Scene Two. Next, I visit my compassion club. On Day One it is business as usual: visible buds, extracts, cookies, salves, and a steady stream of visitors. But the atmosphere is tense. Will the by-law officers visit? Will the police arrive? Will they perhaps leave us alone? The employees do not plan to break ties with trusted growers, or to turn themselves into robo-clerks. But the director does not look forward to trouble. He’s been at this for over twenty years, and has already endured four arrests, and a major court case. He’s tired. He wonders if it’s best to remain quiet, or to advertise the club’s non-compliance. He wonders if there is even a choice. The patients, who are accustomed to a cheerier ambiance, make their purchases and leave, worried and confused. They haven’t had to worry like this for over ten years. I leave, trying to imagine a good fund raising scheme. We’ll probably need it.


Scene Three. I pay a visit to a friend who lives in an apartment. We have planned to share a vape. Her landlord, like most, has a no smoke/no vape policy. Thus, we exit her building, and stand on the sidewalk, not too near the entrance, and not too near a window. It is raining, and a bitter wind bites our faces and fingers. For the most part, passers by ignore us. But one stops to tell us off. We’re poisoning the air, he snarls, and being a bad role model for the kids. We’re rattled, and relieved when he walks away. This incident gets us thinking. The new rules hide the product from the buyer, but shove the consumer into plain view for all the world to see. We hear tell that cannabis is bad for teens; we wonder what it does to them, to see their grandmothers exposed to the public, harassed by passing bigots. The new law has made them an easy target.


Cannabis calls for a sofa, a cup of tea, and music. I am wondering if I could set a up sofa on the sidewalk, play my banjo, and vape. A sidewalk vape band might appeal.


Scene Four. I contact some of the small cannabis farmers with whom, over the years, I have become acquainted. They seem to be carrying on as usual. What do they plan to do, I ask? Will they apply for a micro-grower license under the new system? Most say NO. The cost is prohibitive: thirty to fifty thousand dollars for a consultant (Health Canada is notoriously difficult to deal with, and an experienced guide is essential); the same again twice over for a computer program that tracks seed to sale; and for software to develop and track standard operating procedures; a new building or greenhouse made of non-porous materials; and methods of growing that guarantee an unnaturally low microbe count on the finished buds. The transition requires an outlay of hundreds of thousands of dollars, maybe up to two million. You need family money, or investors. A few have already entered game. How many have been able to do this? About 20%, I hear. What about the 80%?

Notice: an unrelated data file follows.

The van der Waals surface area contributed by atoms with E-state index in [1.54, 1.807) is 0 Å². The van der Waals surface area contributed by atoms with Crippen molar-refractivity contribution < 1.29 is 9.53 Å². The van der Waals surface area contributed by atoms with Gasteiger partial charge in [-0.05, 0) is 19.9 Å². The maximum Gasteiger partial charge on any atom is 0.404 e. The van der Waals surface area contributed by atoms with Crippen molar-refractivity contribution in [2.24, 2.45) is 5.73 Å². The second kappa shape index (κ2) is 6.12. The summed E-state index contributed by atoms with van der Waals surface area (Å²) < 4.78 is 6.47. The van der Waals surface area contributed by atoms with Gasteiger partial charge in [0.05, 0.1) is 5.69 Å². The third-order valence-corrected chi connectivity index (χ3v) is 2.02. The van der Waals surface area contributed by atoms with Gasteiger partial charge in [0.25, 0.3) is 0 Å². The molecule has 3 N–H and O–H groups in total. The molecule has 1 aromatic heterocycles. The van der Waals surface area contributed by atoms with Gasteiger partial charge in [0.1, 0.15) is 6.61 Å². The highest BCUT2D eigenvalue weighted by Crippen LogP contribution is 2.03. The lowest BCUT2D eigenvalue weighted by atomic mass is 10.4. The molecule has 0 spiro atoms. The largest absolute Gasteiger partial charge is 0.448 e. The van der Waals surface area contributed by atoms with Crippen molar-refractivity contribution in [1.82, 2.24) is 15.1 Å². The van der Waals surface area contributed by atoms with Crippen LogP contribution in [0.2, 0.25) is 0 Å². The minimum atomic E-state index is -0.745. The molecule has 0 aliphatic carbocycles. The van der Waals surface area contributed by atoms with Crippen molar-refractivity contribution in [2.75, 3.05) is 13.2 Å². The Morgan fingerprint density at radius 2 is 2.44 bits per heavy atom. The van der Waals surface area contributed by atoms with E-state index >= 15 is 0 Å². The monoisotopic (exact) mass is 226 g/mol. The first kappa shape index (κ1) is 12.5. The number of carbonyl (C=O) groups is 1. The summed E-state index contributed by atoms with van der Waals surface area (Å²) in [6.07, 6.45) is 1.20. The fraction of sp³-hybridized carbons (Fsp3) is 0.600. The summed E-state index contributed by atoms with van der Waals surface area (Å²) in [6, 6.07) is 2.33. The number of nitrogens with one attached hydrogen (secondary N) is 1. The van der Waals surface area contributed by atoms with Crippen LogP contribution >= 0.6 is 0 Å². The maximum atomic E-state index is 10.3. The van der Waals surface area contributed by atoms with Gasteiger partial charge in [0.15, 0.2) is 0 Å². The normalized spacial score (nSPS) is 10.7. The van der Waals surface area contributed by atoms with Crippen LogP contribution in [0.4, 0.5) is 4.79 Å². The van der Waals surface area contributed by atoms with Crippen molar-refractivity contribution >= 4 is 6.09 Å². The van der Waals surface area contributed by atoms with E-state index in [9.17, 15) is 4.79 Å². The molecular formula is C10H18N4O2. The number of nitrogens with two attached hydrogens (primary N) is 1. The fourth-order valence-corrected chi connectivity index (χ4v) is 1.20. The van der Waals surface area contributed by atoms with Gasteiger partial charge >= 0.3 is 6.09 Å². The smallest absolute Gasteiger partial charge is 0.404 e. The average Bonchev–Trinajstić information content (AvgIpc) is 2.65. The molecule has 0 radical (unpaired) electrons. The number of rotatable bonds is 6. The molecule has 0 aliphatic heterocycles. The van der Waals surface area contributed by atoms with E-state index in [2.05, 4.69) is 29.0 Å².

Scene Five. I am listening to the wailing of police sirens, which puts me in mind of law enforcement, post Bill C-45. Police officers depend, for their dignity, on having just and legally defensible laws to enforce. They depend, for their reputation, on being seen to do the right thing. How will they fare in encounters with compassion clubs, or small, informal growers, or extract makers, or cannabis cookie bakers? The newly mandated criminal charges for such activities are severe. Bill C-54 has handed law enforcers a goldmine of increased power, and with it, an expanded area of discretion. They have increased budgets, too. But police officers must think strategically. If they go on a busting spree, though the law is on their side, they put their public image at risk. When busts are challenged legally, and the challengers win, police wind up looking like clowns. Canada has already seen a substantial string of such outcomes. Surely being a national, unintentional clown is several degrees worse than being a national robo-clerk in a rubber-stamp shop. It interests me that this Bill will create new categories of victims.


Is C-45 good? At this juncture, I say it is a move forward. But as it stands, it is heavily punitive, and depressingly moronic. Happily, it is so riddled with contradiction that we will soon have regulation quagmires, regional uproar, and much litigation. Cannabis culture needs it—that, and a couple of generation’s worth of social adjustment in the anti-cannabis lobby—to be the change it wants to see.




Judith Stamps

Judith Stamps holds a doctorate in political theory from the University of Toronto, and has taught political science at the University of Victoria. She is author of Unthinking Modernity: Innis, McLuhan and the Frankfurt School, as well as numerous journal articles and letters to the editor. From 2013-2018, she served as editor of Cannabis Digest, and wrote weekly blogs for Cannabis Digest Blogs. Her current writing focuses on cannabis history, science, and culture, and the concept of prohibition. She is a guest writer for The Daily Hive: Grow; Post Media's TheGrowthOp; and BotaniQ Magazine.